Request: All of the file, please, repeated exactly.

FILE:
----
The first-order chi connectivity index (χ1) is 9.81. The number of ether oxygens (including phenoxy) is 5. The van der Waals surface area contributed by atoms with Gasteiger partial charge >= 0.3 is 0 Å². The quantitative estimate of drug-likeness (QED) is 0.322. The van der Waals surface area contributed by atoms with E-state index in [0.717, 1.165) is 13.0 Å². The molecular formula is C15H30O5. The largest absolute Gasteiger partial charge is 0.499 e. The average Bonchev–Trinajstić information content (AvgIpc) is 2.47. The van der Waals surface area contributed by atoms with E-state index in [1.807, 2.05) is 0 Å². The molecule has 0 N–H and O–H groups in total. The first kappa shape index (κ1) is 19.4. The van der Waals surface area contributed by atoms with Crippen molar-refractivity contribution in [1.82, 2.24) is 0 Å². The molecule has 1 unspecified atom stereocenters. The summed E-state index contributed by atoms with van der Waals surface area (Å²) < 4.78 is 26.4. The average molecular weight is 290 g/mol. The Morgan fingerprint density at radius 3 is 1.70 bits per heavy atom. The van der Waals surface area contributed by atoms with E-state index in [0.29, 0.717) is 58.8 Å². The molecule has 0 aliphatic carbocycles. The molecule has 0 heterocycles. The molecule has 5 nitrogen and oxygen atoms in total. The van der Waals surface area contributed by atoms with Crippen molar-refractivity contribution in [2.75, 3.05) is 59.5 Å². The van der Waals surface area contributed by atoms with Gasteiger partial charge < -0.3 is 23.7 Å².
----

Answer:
The first-order chi connectivity index (χ1) is 9.81. The number of ether oxygens (including phenoxy) is 5. The van der Waals surface area contributed by atoms with Gasteiger partial charge >= 0.3 is 0 Å². The quantitative estimate of drug-likeness (QED) is 0.322. The van der Waals surface area contributed by atoms with E-state index in [0.717, 1.165) is 13.0 Å². The molecular formula is C15H30O5. The largest absolute Gasteiger partial charge is 0.499 e. The average Bonchev–Trinajstić information content (AvgIpc) is 2.47. The van der Waals surface area contributed by atoms with E-state index in [1.807, 2.05) is 0 Å². The molecule has 0 N–H and O–H groups in total. The first kappa shape index (κ1) is 19.4. The van der Waals surface area contributed by atoms with Crippen molar-refractivity contribution in [1.82, 2.24) is 0 Å². The molecule has 1 unspecified atom stereocenters. The summed E-state index contributed by atoms with van der Waals surface area (Å²) < 4.78 is 26.4. The average molecular weight is 290 g/mol. The Morgan fingerprint density at radius 3 is 1.70 bits per heavy atom. The van der Waals surface area contributed by atoms with E-state index in [0.29, 0.717) is 58.8 Å². The molecule has 0 aliphatic carbocycles. The molecule has 0 heterocycles. The molecule has 5 nitrogen and oxygen atoms in total. The van der Waals surface area contributed by atoms with Crippen molar-refractivity contribution in [2.75, 3.05) is 59.5 Å². The van der Waals surface area contributed by atoms with Gasteiger partial charge < -0.3 is 23.7 Å².